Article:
Exactly what is "reference" level?

Discussion in 'Archived Threads 2001-2004' started by Richard Harvey, Feb 23, 2002.

  1. Richard Harvey

    Richard Harvey Stunt Coordinator

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    I have heard this term for years, and never really thought much about what it really means. So, what exactly is "reference" level?

    In a related (maybe?) question. I just upgraded my receiver to a Denon 2802. Unlike my old Sony STR-DE915, the Denon manual actually tells me what to calibrate my speakers to, so I picked up an SPL and got everything balanced at 75db/C/slow. But, when I adjust volume on the Denon, it is showing me everything as an offset in dB (starting at -55db, I believe).

    Ok, so I assumed that if I balanced to 75db, that '0db' would get me back to 75db, but when I test the levels at the '0db' volume level, I'm actually getting about 94db output. Does this make sense? What does this volume setting dB value actually refer to? And, does this tie back to the "reference" level definition, or do Dolby Labs and dts have their own levels they consider "reference"?

    Rich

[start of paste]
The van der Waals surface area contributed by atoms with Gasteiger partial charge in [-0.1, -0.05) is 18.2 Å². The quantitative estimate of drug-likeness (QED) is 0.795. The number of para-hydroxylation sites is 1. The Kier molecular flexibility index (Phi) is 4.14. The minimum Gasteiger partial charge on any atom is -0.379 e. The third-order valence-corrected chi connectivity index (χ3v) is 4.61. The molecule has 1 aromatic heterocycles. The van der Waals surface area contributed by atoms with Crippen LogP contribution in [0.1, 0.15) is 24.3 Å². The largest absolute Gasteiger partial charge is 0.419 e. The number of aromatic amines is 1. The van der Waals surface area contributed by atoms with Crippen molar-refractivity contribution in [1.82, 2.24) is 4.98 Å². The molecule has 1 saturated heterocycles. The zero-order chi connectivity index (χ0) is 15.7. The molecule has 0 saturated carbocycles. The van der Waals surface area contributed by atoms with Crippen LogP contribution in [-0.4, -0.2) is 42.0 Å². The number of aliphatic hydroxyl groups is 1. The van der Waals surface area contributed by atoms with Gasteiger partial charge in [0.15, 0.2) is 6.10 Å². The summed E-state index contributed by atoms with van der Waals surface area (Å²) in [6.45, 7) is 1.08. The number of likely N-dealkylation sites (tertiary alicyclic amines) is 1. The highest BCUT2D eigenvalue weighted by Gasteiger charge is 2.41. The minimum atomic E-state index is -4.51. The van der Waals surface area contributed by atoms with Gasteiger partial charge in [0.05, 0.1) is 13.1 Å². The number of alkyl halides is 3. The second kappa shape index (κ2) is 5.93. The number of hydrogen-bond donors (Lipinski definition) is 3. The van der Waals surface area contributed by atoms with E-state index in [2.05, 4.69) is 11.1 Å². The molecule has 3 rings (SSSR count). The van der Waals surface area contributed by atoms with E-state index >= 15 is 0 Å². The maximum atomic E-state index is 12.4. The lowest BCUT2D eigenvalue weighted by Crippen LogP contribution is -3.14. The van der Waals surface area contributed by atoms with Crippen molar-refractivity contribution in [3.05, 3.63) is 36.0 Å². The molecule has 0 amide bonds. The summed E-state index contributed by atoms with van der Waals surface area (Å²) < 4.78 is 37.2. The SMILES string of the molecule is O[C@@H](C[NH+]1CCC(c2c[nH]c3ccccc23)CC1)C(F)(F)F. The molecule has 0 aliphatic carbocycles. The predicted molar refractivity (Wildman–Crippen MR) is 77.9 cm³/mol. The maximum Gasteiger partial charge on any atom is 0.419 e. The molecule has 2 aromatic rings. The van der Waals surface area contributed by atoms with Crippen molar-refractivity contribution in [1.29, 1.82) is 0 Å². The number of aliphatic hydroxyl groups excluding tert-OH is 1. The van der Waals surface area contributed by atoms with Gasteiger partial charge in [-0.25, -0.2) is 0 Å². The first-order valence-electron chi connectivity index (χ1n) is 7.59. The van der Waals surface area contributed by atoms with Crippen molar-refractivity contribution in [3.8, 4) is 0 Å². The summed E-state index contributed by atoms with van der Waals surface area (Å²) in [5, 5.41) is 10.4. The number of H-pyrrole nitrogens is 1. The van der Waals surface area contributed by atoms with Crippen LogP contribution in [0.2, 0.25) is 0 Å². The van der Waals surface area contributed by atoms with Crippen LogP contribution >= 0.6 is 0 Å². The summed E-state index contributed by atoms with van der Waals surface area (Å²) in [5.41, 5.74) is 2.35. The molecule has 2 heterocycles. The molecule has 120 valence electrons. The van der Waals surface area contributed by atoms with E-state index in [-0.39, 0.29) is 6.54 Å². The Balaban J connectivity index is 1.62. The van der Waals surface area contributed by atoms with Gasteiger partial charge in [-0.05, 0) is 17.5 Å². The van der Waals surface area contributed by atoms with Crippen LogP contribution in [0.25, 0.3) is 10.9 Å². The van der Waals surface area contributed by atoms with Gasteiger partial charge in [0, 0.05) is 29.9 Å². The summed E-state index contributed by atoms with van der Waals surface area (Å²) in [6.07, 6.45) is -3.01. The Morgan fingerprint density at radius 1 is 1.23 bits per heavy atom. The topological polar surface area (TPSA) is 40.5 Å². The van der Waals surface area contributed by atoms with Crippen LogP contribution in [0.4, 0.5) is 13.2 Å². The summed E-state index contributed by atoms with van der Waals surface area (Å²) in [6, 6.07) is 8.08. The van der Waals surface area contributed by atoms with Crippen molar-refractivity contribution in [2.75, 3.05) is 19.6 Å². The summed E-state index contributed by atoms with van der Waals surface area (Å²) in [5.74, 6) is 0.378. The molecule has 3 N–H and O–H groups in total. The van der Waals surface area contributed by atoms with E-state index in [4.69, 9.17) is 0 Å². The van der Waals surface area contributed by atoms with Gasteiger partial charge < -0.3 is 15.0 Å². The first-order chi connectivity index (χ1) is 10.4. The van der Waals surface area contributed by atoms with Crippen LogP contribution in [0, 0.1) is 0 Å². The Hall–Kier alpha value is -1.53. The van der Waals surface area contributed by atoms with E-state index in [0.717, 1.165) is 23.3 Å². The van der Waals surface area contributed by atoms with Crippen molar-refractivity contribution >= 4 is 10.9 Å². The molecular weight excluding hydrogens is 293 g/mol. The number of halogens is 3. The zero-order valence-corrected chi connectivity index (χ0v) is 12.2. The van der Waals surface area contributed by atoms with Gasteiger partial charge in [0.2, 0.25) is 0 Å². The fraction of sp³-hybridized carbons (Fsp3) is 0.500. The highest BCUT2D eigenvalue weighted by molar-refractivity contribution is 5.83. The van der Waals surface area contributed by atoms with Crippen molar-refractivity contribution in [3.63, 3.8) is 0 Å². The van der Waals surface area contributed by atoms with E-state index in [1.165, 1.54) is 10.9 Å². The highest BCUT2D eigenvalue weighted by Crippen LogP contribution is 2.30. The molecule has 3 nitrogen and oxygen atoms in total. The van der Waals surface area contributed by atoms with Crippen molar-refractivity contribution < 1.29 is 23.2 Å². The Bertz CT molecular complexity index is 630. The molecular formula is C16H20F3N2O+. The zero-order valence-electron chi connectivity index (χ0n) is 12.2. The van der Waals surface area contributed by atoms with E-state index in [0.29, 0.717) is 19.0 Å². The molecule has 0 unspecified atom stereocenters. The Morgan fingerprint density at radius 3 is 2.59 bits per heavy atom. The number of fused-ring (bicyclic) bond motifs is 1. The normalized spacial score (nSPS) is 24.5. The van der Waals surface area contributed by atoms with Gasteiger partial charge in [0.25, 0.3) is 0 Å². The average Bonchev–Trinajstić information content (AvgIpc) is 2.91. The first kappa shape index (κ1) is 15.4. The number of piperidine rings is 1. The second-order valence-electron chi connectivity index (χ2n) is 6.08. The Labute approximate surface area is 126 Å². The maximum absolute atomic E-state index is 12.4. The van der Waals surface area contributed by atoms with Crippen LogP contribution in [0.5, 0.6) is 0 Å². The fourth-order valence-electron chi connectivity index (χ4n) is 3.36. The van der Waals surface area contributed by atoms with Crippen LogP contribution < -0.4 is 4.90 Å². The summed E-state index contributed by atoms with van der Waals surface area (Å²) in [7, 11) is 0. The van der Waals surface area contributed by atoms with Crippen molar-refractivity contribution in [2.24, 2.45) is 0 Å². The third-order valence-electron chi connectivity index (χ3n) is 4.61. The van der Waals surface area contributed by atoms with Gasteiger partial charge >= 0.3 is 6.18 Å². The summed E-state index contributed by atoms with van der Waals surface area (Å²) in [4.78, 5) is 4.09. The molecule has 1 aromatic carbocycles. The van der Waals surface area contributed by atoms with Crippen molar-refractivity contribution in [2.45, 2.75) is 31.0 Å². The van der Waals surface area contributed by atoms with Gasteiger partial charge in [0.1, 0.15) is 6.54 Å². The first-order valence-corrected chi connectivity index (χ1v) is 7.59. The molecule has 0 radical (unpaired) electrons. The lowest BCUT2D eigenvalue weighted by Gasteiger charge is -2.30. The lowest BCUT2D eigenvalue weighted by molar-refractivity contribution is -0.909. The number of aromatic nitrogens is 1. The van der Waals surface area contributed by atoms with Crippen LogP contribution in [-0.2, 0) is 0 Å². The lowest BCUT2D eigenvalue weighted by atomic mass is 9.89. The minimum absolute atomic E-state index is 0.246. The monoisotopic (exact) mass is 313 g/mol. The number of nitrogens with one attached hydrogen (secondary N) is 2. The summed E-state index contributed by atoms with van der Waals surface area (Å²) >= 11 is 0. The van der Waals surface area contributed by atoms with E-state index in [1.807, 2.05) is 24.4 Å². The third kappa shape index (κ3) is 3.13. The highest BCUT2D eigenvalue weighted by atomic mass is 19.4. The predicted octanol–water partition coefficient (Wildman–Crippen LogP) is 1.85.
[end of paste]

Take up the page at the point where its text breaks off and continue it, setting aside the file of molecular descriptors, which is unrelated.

2. MichaelGomez

    MichaelGomez Stunt Coordinator

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    Reference level usually refers to movie theaters calibration level of 85 dBs.

    Most of the time the #s on a receiver are just some gimmic that the company makes up. The negative #s would be sound levels that you can't hear and since you can hear them. . .

    Calibrate your system using a test DVD (Video Essentials or Avia) When you have everything calibrated at 75 dBs, look at where your volume knob is. Then just dial to that spot whenever you want to watch a movie.

    Hope that this helps.

    Mike
     
  3. Rick Radford

    Rick Radford Supporting Actor

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    Good question, Rich. A quick search on "reference level" will turn up more than you ever wanted to know!
    Here's a few links to get you started:
    Link 1
    Link 2
    Link 3
    Link 4
     
  4. Ryan L B

    Ryan L B Supporting Actor

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    I always consiter it, when you show of the home theater and the tv, what dvd's will you use to do that. I always use The Matrix or the Fast and the Furious to show them off.
     
  5. Vince Maskeeper

    Vince Maskeeper Producer

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    Dolby defines ref level as 105db of SPL from any single speaker (115db from the sub)-- as measured at the listening position.
    If you get a calibration DVD like Video Essentials or Avia:
    On VE if you use their calibration tones, and set it so that every channel measures 75 on the meter- that is dolby ref level.
    On AVIA if you use their calibration tones, and set it so that every channel measures 85 on the meter- that is dolby ref level.
    It is just the allotted level dolby suggests for playback of their soundtracks. Ref level measures output level. So, that 00 spot on the volume knob is basically just a marketing gimmick-- it doesn't necessarily equate to anything.